Working effectively; asking for help

Continuing on from the previous point: another part of the DD's job is to work effectively, both on individual packages and within the project as a whole. This includes simple things like handling the bugs in our packages in a timely fashion, but also includes bigger things, such as considering the impact of changes on the release schedule. Working effectively is not just important for our own gratification; it also makes a major impact on how long we take to release and the experience our users have with using Debian.

In my opinion, a key part of working effectively is honesty. We can all suffer from a lack of time to do the jobs that we've promised to do. After all, real life has a nasty habit of intruding on our so-called "spare" time. So long as we don't let things delay too far, we can cope and still contribute. But at some point, we need to be more honest with ourselves and actually admit that we can't continue with the jobs that we've promised to do. It's a hard thing to do, but in a friendly community where we're all working together towards a common goal there should be no shame in asking for help.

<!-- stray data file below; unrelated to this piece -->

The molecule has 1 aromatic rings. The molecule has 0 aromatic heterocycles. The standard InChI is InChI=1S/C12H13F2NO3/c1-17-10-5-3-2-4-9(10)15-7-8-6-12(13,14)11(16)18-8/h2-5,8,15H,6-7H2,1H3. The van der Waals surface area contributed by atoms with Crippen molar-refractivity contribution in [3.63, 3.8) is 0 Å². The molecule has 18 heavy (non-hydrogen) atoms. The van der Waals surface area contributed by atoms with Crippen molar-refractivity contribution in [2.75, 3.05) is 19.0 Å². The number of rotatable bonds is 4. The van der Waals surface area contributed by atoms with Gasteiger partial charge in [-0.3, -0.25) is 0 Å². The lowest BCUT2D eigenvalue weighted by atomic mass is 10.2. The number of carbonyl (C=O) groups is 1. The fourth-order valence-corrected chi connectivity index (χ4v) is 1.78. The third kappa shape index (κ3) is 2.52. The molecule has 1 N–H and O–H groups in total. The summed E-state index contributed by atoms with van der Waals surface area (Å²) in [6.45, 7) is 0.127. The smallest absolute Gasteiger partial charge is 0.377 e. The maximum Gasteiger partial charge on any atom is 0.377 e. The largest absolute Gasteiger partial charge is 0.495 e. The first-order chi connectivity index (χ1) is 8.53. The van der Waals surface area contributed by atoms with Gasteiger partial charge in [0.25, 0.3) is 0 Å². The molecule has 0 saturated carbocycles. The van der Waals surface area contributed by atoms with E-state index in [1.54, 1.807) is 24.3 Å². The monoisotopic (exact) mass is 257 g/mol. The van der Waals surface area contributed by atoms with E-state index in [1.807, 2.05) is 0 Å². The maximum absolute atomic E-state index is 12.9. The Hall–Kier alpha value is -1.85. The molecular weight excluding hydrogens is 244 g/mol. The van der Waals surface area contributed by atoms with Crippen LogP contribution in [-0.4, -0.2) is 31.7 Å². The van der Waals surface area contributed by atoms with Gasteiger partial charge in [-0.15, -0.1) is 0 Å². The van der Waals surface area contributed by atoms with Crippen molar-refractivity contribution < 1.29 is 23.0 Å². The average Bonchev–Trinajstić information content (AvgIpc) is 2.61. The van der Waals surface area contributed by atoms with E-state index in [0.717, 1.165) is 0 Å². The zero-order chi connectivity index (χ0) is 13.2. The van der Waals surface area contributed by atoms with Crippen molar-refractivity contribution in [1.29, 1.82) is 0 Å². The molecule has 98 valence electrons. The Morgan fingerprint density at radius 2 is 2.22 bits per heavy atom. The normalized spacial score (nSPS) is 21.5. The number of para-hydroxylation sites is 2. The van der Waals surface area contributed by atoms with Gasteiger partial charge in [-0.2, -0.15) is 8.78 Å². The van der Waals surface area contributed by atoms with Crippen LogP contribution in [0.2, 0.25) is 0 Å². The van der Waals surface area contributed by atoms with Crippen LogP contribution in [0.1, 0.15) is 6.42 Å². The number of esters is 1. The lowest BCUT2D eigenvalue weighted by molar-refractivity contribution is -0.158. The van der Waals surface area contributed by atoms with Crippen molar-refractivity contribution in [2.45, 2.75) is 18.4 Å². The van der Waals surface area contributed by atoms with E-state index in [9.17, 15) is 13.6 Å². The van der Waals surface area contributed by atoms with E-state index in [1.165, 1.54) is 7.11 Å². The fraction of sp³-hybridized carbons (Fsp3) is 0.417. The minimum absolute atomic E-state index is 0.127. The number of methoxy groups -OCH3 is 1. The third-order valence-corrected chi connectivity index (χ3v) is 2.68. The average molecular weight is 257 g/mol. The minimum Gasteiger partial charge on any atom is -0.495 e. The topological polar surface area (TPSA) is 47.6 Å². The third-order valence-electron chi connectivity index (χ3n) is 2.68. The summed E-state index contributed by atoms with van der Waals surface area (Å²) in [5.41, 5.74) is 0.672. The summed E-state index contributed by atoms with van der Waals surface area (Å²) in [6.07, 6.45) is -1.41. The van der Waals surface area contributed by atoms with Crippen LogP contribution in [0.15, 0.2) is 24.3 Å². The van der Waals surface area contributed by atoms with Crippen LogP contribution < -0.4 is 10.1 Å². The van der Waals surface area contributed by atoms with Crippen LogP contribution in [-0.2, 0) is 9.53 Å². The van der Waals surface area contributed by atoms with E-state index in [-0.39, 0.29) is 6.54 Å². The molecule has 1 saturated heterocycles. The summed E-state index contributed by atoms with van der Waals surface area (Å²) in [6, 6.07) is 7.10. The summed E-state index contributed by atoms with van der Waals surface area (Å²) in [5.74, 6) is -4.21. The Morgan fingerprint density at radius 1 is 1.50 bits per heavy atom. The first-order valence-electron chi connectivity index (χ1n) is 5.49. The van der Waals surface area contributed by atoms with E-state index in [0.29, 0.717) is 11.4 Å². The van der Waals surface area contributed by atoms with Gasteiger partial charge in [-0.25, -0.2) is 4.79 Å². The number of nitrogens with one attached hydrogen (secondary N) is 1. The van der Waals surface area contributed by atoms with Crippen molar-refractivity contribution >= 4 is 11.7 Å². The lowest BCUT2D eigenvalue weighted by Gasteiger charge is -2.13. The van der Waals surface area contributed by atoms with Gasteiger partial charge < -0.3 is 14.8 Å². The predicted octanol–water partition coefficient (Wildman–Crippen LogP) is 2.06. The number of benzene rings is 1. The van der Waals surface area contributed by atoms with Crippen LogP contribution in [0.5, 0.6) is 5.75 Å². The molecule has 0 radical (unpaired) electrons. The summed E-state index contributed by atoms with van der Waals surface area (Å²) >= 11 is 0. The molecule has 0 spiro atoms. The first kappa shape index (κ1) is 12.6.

In a larger scope, procedures exist for DDs to temporarily leave the project if real life has overtaken them, and re-join when the situation changes. Again, there is no shame in doing this - we should be happy to acknowledge all the contributions that people have made to Free Software when they could. But, still, many people don't take this route and instead simply become missing in action (MIA). It can take quite a while to pick up on DDs who have simply dropped out of the project.

How to fix these, aka "getting things done"